Typhoid Mary: The Perils of Illness on a Remote Island
By Lucy Eglington
“Blood. Blood,” he said, inexpertly brandishing a rusty razorblade and a crusty, filthy test-tube. “We take blood.”
“What? With that? I don’t bloody think so!”
Even in my enfeebled state, I knew there was only one thing to do–get out of here, and fast.
This is what happens when illness strikes on a remote Indonesian island. I went straight down to the beach. Seeing me too weak to haggle, the fishermen enterprisingly charged me triple the going rate to the mainland. I lay in the boat watching them bailing away. It had all happened so fast. Two nights ago I was happily eating my dinner and thwack. I felt instantly, violently, ill.
I dropped my fork and crawled the 50 metres to my light-less, waterless room. I collapsed feverishly onto the bed–and didn’t get up again for 6 months.
On the main island of Lombok, at a resort hotel’s clinic, blood was duly (and hygienically) taken.
Two days later, my hostel phone rang. “Well, I’ve got good news and bad news,” said the doctor. “The good news is you don’t have malaria””
Aah. I’m so relieved! What’s the bad news then?”
“Well, you do have typhoid.”
Travel with typhoid is inadvisable and dangerous, to say the least, and he suggested I go to a nearby Catholic mission to recover. Apparently the government hospital conditions are so awful that “many people don’t come back out.”
If the mission was the improvement, I’m glad I didn’t go to the hospital.
I was wheeled down the open-air corridors to my room. In a feverish haze, I floated past families sleeping, cooking and just waiting. I caught glimpses into dark, windowless rooms where people lay on filthy mattresses. At night, I could hear them screaming.
I later discovered they were mainly suffering from malaria. The treatment is so expensive that many of them were here to be cared for until they died.
The mission funds much of its work with the proceeds of two private rooms. The door to one was pushed open. The floor changed color as a tide of cockroaches dived for cover, but at least there were sheets on the bed.
Over two weeks, the doctor visited twice. He seemed strangely intent upon feeling my breasts, despite their medical irrelevance. I was incredibly weak, had a constant fever of 103-104 degrees, and let’s just say I was no stranger to the bathroom.
At one point, I felt close to death. I was given stomach-destroying cocktails of antibiotics. Ciproflaxin (recommended for typhoid) is expensive and was not readily available on Lombok, or in many areas where it is desperately needed.
Fortunately, I had some in my basic medical kit. This situation hammered home just how spoiled we Westerners are. This hospital was full, but as a Westerner, I could afford the private room. I had access to the right drugs. I knew that when I could get home, I could get first class medical. For everyone else, this was the last stop. Volunteer nurses worked around the clock.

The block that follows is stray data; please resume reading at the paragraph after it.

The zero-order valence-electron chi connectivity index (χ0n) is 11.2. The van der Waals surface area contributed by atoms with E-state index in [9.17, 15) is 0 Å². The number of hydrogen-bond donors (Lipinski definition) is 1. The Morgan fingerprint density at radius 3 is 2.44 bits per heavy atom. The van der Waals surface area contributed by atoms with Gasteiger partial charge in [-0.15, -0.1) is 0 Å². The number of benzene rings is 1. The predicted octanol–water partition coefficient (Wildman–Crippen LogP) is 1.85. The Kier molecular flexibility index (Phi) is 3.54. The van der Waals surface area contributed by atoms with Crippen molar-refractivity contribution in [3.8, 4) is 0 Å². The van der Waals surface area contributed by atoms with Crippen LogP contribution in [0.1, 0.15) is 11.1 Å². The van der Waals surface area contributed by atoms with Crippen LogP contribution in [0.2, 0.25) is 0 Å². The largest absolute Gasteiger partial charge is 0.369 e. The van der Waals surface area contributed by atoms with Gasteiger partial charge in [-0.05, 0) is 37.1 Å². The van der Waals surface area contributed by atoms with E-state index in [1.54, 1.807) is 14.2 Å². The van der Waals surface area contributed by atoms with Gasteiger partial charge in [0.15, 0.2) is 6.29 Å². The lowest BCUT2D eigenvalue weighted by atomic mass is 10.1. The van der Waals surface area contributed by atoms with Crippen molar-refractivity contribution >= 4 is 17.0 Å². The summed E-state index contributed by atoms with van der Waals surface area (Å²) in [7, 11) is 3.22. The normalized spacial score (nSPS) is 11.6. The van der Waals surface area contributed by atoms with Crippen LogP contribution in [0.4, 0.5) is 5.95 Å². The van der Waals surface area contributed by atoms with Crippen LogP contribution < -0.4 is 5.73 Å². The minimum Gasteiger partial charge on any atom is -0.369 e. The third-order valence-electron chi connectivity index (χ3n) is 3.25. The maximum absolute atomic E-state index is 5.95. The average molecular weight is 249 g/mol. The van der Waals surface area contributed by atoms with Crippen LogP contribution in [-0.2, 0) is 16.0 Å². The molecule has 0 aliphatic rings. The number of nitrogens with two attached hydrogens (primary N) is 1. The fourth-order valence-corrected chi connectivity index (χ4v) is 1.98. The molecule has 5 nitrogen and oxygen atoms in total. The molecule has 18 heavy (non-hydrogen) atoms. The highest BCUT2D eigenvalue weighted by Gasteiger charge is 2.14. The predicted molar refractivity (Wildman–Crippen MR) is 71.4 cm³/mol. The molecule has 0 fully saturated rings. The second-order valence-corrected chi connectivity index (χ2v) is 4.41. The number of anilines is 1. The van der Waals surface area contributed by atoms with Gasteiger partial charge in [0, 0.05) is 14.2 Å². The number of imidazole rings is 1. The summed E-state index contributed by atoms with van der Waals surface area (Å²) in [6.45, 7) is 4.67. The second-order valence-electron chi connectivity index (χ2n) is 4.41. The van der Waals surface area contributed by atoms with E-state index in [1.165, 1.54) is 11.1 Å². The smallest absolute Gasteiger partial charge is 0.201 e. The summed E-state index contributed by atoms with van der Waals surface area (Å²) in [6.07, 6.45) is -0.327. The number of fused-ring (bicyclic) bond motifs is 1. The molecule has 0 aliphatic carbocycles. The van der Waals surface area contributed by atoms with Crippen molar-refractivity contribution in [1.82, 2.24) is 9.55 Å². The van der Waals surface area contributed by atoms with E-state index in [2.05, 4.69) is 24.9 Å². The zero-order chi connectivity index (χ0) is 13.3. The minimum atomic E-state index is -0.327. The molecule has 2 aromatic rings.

Still, the conditions were too much for my wimpy, over-sanitized Western stomach. I went in with typhoid and came out with amoebic dysentery and gastrointestinal parasites.
Back at a hostel several weeks later, I looked in the mirror. Like so many young women my age, I had aspired to looking like a tissue-eating, wafer-thin model. Now, I had inadvertently attained my goal, I was appalled.
I could see all my ribs, back and front. My knees were huge knobbly bedposts and my breasts, well, they just weren’t there. And wherever they had gone, they had taken my butt with them.
I’d had my shots. I just wasn’t careful enough. Having been to India and actually put on weight, I had delusions of iron-stomached immortality.
Finally strong enough to get home, I arrived at the airport check-in, still very sick, and self-righteously demanded a swanky seat. This was not a good idea. In fact, this was a very bad idea.
If this ever happens to you, DON’T tell the airline you’re sick. Airlines will leave you dying in the airport rather than risk you sneezing lawsuits over fellow passengers, or even worse, pegging out during the flight.
I had to leap “healthily” about, grinning like the village idiot before they — very reluctantly — let me board.
Two years later, I feel my old self again. It certainly hasn’t put me off travel — in many ways it was one of the best things to happen to me. I wouldn’t recommend it, but it’s the countless brilliant things I’ve seen travelling that gave me the strength and inspiration to come through this one negative. Plus, it makes a great horror story at parties.
And I just know what made me sick — the one “Western” meal I ate on the entire trip!
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